To the north-west of the administration building is a water fountain with three tiers, which is thought to have been built by asylum patients.  The exact date of construction is unknown however it is thought to be prior to 1909 when the Administration block was built, and the fountain was moved north to make way for the construction.[14]   Water fountains, and later drinking fountains, were an integral part of the overall garden design within the precinct.  The image below shows the original location of the water fountain at the entrance gates to the Parramatta Lunatic Asylum. The following photo, in its new location, shows it overgrown and surrounded by lawn.

Rusticated fountain, Greenup Drive

Rusticated fountain, Greenup Drive (Source: Parramatta Council Heritage Centre, Maribel Rosales, July 2015)

From the 1960s to present day, the site has been under the management of Cumberland Hospital.  Very little additional changes have been made.  However, given the extensive European activity on this site since the early 1800s, several archaeology and landscape assessment reports have been conducted.  In addition to the above ground sites mentioned in this precinct, Archaeologist Edward Higginbotham has detailed the significant below ground archaeology of the historic sites that were located within the garden precinct, including,

“…the sites of a former gatehouse and a residence …located on the Fleet Street frontage, north of the main entrance.  The site of a house and outbuildings is located within the front gardens, opposite Albert Street and on the north side of the present main entrance.  It was built prior to 1876.  By the early 20th century, the house seems to have been replaced by a gatehouse, now also demolished.”[15]

As well as containing several important botanical species, it is additionally important to consider the front garden precinct as part of the overall landscape for the Cumberland Precinct.

“The extent, layout (evidence of spatial planning), integrity, plant diversity and maturity of the study site landscape constitutes a major component of the setting of the place. Along with the traditional views of the river corridor and surrounding areas such as Parramatta Park and Wisteria Gardens this setting should be conserved.” [16]

by-saAlison Lykissas, Cultural Collections Officer, Parramatta City Council Heritage Centre, 2015

[1] Higginbotham, E  2010, page 80
[2] Higginbotham, E  1992, page 29
[3] National Trust,  2014, page 6
[4] Higginbotham, E  2010, page 34
[5] Edwards, G   1972, page 6
[6] Betteridge, M  2014, page 54
[7] Australian Town and Country Journal, 1885, page 26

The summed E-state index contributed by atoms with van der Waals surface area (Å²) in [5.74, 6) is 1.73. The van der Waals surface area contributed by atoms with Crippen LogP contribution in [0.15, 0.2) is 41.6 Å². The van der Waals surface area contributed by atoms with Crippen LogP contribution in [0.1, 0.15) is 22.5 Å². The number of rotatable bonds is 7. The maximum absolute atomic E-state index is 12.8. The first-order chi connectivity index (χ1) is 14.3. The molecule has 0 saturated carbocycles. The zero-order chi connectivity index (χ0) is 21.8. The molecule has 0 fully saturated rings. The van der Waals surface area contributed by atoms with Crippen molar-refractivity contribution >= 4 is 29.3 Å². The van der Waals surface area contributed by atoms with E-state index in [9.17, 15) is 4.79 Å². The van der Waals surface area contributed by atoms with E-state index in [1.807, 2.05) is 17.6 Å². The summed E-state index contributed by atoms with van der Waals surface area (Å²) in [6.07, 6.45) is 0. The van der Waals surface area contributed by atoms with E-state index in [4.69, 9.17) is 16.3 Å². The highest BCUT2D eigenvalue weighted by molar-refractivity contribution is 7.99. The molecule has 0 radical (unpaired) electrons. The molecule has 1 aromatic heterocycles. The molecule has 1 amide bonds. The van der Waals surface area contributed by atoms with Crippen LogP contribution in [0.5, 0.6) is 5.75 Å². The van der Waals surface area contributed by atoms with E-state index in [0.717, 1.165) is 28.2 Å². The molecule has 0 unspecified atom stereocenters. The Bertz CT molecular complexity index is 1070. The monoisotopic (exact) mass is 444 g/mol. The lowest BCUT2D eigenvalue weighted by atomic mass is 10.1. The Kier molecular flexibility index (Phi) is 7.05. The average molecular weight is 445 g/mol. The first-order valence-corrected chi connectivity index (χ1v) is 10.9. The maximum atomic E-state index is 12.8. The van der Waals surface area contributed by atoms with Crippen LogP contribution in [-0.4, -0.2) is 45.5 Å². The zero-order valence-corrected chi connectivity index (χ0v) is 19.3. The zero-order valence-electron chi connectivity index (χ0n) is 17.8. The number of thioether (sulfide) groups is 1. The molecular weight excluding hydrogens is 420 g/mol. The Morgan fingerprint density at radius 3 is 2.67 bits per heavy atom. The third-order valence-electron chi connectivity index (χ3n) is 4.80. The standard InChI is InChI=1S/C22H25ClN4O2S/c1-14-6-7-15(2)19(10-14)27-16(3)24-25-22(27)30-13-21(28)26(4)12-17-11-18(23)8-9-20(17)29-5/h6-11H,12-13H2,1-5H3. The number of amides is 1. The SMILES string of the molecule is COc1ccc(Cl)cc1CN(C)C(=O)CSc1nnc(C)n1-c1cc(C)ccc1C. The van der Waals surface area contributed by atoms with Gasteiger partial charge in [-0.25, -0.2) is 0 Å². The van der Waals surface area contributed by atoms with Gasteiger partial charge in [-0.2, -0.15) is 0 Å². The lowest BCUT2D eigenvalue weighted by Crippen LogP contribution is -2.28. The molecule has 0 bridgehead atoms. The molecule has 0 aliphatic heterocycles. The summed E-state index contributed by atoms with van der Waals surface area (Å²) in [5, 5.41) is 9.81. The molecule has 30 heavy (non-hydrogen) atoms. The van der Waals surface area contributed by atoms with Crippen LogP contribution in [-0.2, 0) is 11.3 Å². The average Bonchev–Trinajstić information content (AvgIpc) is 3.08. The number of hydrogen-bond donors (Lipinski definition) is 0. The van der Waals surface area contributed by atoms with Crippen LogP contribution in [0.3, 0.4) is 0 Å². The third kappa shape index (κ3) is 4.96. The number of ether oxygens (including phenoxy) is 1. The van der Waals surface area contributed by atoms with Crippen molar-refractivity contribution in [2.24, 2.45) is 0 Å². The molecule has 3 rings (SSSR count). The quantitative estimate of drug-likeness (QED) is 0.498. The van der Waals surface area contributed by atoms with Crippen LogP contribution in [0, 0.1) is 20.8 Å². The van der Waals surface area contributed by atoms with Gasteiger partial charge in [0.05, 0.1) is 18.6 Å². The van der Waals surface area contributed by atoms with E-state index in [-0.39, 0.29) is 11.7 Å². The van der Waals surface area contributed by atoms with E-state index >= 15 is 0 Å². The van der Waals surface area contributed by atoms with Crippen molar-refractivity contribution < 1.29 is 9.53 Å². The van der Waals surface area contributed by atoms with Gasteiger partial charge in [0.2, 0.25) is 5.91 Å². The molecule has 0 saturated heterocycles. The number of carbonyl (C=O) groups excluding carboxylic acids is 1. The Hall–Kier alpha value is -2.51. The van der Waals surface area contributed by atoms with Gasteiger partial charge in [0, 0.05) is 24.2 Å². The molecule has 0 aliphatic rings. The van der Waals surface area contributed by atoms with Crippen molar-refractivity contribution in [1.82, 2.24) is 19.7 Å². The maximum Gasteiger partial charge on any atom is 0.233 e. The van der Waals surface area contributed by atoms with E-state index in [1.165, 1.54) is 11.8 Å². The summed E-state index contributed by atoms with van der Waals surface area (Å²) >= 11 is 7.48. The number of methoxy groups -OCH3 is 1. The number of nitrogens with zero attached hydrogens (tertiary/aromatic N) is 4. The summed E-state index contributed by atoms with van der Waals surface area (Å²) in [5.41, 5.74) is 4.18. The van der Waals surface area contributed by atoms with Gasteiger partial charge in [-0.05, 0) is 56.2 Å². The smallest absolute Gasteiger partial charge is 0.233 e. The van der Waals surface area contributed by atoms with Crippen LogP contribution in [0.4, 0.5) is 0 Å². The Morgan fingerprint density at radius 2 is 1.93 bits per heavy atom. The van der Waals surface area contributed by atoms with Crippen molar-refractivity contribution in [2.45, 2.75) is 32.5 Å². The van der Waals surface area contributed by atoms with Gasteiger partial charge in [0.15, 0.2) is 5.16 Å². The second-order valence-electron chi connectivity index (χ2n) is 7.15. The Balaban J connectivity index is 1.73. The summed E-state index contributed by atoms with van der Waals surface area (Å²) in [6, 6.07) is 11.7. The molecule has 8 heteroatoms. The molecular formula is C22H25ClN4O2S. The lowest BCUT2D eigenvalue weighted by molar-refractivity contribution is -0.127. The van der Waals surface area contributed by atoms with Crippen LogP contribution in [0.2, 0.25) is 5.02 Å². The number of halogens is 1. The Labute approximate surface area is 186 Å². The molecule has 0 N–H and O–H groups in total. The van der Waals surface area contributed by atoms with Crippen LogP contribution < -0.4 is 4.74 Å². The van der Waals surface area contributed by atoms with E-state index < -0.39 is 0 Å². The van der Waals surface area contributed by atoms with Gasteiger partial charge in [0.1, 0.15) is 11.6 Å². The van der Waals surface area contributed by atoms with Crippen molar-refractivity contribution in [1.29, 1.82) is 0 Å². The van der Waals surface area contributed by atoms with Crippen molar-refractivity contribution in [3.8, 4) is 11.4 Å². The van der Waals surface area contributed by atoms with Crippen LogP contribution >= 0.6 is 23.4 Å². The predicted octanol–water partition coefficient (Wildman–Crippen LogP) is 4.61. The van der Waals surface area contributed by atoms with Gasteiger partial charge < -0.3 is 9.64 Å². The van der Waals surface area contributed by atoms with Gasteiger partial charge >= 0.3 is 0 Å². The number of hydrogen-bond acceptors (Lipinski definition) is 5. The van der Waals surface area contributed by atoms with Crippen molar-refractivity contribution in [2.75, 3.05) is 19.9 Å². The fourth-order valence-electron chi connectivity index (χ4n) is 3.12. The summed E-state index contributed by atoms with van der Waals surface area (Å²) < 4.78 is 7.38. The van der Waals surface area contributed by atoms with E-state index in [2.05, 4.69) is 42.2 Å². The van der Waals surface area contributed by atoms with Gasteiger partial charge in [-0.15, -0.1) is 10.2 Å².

[8] Higginbotham, E   2010, page 335
[9] Ibid, page 340
[10] NSW Department of Heritage, 2015
[11] The Cumberland Argus and Fruitgrowers Advocate, 2 Feb 1907, page 6
[12] Jago, W  The Wingham Chronicle and Manning River Observer, 13 Jan 1917, page 2
[13] Higginbotham, E 1992, page 279 – 281
[14] Higginbotham, E 2010, page 280
[15] Higginbotham, E op cit, page 22
[16] Betteridge, C 2014, page 30

Australian Town and Country Journal, 12 January 1885,,

Betteridge, M  Baseline Assessment of Social Significance of Cumberland East Precinct and Sports and Leisure Precinct and Interpretive Framework, 21 October 2014 (Report for Urban Growth)

Betteridge, C  Parramatta North Urban Renewal Cultural Landscape Heritage Assessment: A report on significant views and other cultural landscape issues, 29 Oct 2014 (Report for Urban Growth)

Casey, M & Lowe,  Baseline Archaeological Assessment and Statement of Heritage Impact Historical Archaeology, October 2014 (Report for Urban Growth)

Empire, 17 August 1871, page3

Edwards, G   Factory to Asylum 1972 Unknown publisher?

Jago, W  The Wingham Chronicle and Manning River Observer NSW, 13 Jan 1917, page 2

Higginbotham, E  Cumberland Hospital, Fleet Street, North Parramatta, NSW – Archaeological Management Plan (Historical Sites) for Conservation Management Plan  (Report for Perumal

Murphy Alessi and Sydney West Area Health Service, NSW Health).  March 2010

Higginbotham, E   Conservation Plan for the Cumberland Hospital Heritage Precinct, Fleet Street, Parramatta, NSW 1992;query=;brand=default

National Trust of Australia, 2014

NSW Office of Environment and Heritage, 24 July 2015

The Cumberland Argus and Fruitgrowers Advocate, 2 Feb 1907, page 6